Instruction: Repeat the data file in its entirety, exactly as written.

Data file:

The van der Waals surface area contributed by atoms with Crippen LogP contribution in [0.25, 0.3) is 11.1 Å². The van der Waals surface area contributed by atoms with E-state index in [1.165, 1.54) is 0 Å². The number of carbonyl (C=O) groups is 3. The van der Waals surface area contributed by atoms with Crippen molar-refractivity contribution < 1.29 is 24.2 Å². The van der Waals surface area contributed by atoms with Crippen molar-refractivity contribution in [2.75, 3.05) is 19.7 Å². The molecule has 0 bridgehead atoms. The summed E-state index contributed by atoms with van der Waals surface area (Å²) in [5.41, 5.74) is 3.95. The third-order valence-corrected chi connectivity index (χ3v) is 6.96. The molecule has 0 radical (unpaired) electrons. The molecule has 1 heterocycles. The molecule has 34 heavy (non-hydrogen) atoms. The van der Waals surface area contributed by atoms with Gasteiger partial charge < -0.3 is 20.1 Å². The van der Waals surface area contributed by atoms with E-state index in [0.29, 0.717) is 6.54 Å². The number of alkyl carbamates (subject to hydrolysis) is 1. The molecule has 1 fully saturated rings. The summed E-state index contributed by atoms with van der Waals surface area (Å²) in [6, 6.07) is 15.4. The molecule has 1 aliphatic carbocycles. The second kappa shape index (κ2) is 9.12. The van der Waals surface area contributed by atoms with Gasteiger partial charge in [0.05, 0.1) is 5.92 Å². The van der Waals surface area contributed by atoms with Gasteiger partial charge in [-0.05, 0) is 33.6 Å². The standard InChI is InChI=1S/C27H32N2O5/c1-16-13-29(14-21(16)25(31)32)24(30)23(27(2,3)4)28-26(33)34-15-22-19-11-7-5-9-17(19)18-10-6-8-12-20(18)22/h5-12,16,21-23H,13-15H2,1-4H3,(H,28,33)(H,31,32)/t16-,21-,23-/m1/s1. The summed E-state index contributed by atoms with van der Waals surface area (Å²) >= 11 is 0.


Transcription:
The van der Waals surface area contributed by atoms with Crippen LogP contribution in [0.25, 0.3) is 11.1 Å². The van der Waals surface area contributed by atoms with E-state index in [1.165, 1.54) is 0 Å². The number of carbonyl (C=O) groups is 3. The van der Waals surface area contributed by atoms with Crippen molar-refractivity contribution < 1.29 is 24.2 Å². The van der Waals surface area contributed by atoms with Crippen molar-refractivity contribution in [2.75, 3.05) is 19.7 Å². The molecule has 0 bridgehead atoms. The summed E-state index contributed by atoms with van der Waals surface area (Å²) in [5.41, 5.74) is 3.95. The third-order valence-corrected chi connectivity index (χ3v) is 6.96. The molecule has 0 radical (unpaired) electrons. The molecule has 1 heterocycles. The molecule has 34 heavy (non-hydrogen) atoms. The van der Waals surface area contributed by atoms with Gasteiger partial charge < -0.3 is 20.1 Å². The van der Waals surface area contributed by atoms with E-state index in [0.29, 0.717) is 6.54 Å². The number of alkyl carbamates (subject to hydrolysis) is 1. The molecule has 1 fully saturated rings. The summed E-state index contributed by atoms with van der Waals surface area (Å²) in [6, 6.07) is 15.4. The molecule has 1 aliphatic carbocycles. The second kappa shape index (κ2) is 9.12. The van der Waals surface area contributed by atoms with Gasteiger partial charge in [0.05, 0.1) is 5.92 Å². The van der Waals surface area contributed by atoms with Gasteiger partial charge in [-0.05, 0) is 33.6 Å². The standard InChI is InChI=1S/C27H32N2O5/c1-16-13-29(14-21(16)25(31)32)24(30)23(27(2,3)4)28-26(33)34-15-22-19-11-7-5-9-17(19)18-10-6-8-12-20(18)22/h5-12,16,21-23H,13-15H2,1-4H3,(H,28,33)(H,31,32)/t16-,21-,23-/m1/s1. The summed E-state index contributed by atoms with van der Waals surface area (Å²) >= 11 is 0.